Personally, I haven't read anything about the official cause of Mike Jenkins' death so I'm not going to assume it was steroid related or that he even took them to begin with. It's still tragic. He was still somebody's son, brother and/or best friend and my condolences go out to his family and friends.

                  Comment


                  • #10
                    Originally posted by Kim Wood View Post
                    certainly a tragedy(ain't none of us gonna get outta here alive...) but more than that
                    I continually am amazed how the "iron game" lives with such deaths ... and "accepts"
                    them. Also (un-noticed here) a giant pro bodybuilder (a 400 pounder!)(Greg Kovacs) croaked the same week...
                    (Being basically blood-thirsty(and hardly "politically correct") I kinda hope more "iron game" drug
                    pigs die(and soon)... it would put a much more meaningful perspective on what's happening...
                    It would wake some people up...) KW
                    Kim -

                    I had no idea that Greg Kovacs had died until I read your post—there goes another one.

                    Not sure that many will buy into your wish unless maybe you can sell tickets to The Final Moments of Being Big or maybe you could start a betting pool . . . names, expiration dates, etc.

                    Comment


                    • #11
                      Originally posted by Craig T. Covington View Post
                      Unfortunately, I don't think the death of Mike Jenkins or Greg Kovacs is enough to convince too many people to stop using steroids. First, I don't think either one of them made enough of an impact on their respective sports. Given a few more years, perhaps Mike would have but Greg never really won any major contests and just seemed to disappear. Second, both bodybuilding and strongman are relatively obscure sports and many people who use steroids for football or other big name sports, may not even know who they are. Third, because many deaths of steroid users are officially attributed to other things such as heart or liver problems, it makes it easy for people to convince themselves that the steroids weren't the initial cause. Last, but not least, a lot of people are just too hard-headed to learn their lesson.

                      Personally, I haven't read anything about the official cause of Mike Jenkins' death so I'm not going to assume it was steroid related or that he even took them to begin with. It's still tragic. He was still somebody's son, brother and/or best friend and my condolences go out to his family and friends.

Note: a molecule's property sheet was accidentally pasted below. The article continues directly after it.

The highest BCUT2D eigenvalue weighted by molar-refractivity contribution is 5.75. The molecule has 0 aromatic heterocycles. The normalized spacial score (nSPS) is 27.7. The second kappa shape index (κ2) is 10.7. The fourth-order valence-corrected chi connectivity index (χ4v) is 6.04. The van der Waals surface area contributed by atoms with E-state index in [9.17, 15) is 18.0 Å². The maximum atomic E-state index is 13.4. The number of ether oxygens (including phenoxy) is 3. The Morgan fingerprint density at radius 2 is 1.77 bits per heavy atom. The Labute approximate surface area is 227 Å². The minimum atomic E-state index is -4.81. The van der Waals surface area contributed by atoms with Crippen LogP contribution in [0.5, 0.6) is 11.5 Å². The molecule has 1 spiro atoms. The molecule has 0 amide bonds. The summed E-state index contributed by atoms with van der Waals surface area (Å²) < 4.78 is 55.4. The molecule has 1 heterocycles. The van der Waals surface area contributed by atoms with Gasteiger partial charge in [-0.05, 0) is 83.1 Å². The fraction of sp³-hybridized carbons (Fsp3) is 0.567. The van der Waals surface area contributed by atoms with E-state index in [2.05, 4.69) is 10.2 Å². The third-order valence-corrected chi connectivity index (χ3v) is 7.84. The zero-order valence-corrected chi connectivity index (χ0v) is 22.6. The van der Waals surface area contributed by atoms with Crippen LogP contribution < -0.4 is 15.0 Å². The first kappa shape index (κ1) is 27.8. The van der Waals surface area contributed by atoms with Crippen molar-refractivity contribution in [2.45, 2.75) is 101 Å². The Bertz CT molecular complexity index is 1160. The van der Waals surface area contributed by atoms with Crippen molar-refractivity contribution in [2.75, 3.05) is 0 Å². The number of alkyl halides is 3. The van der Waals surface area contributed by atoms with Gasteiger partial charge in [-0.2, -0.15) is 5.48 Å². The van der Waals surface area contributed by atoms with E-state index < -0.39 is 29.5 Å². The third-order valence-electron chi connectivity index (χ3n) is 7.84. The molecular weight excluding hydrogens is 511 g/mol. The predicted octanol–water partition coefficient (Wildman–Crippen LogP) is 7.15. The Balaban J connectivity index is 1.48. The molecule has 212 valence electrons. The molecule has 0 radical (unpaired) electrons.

Craig -

                      I'm with you on these deaths probably not having much impact on people's decision to use and also the need to avoid jumping to conclusions and above all remembering what pain this causes the family and friends involved.

                      Comment


                      • #12
                        Originally posted by Craig T. Covington View Post
                        Unfortunately, I don't think the death of Mike Jenkins or Greg Kovacs is enough to convince too many people to stop using steroids. First, I don't think either one of them made enough of an impact on their respective sports. Given a few more years, perhaps Mike would have but Greg never really won any major contests and just seemed to disappear. Second, both bodybuilding and strongman are relatively obscure sports and many people who use steroids for football or other big name sports, may not even know who they are. Third, because many deaths of steroid users are officially attributed to other things such as heart or liver problems, it makes it easy for people to convince themselves that the steroids weren't the initial cause. Last, but not least, a lot of people are just too hard-headed to learn their lesson.

                        Personally, I haven't read anything about the official cause of Mike Jenkins' death so I'm not going to assume it was steroid related or that he even took them to begin with. It's still tragic. He was still somebody's son, brother and/or best friend and my condolences go out to his family and friends.
                        1. I agree with what Craig says here as much as anything I have read on the forum.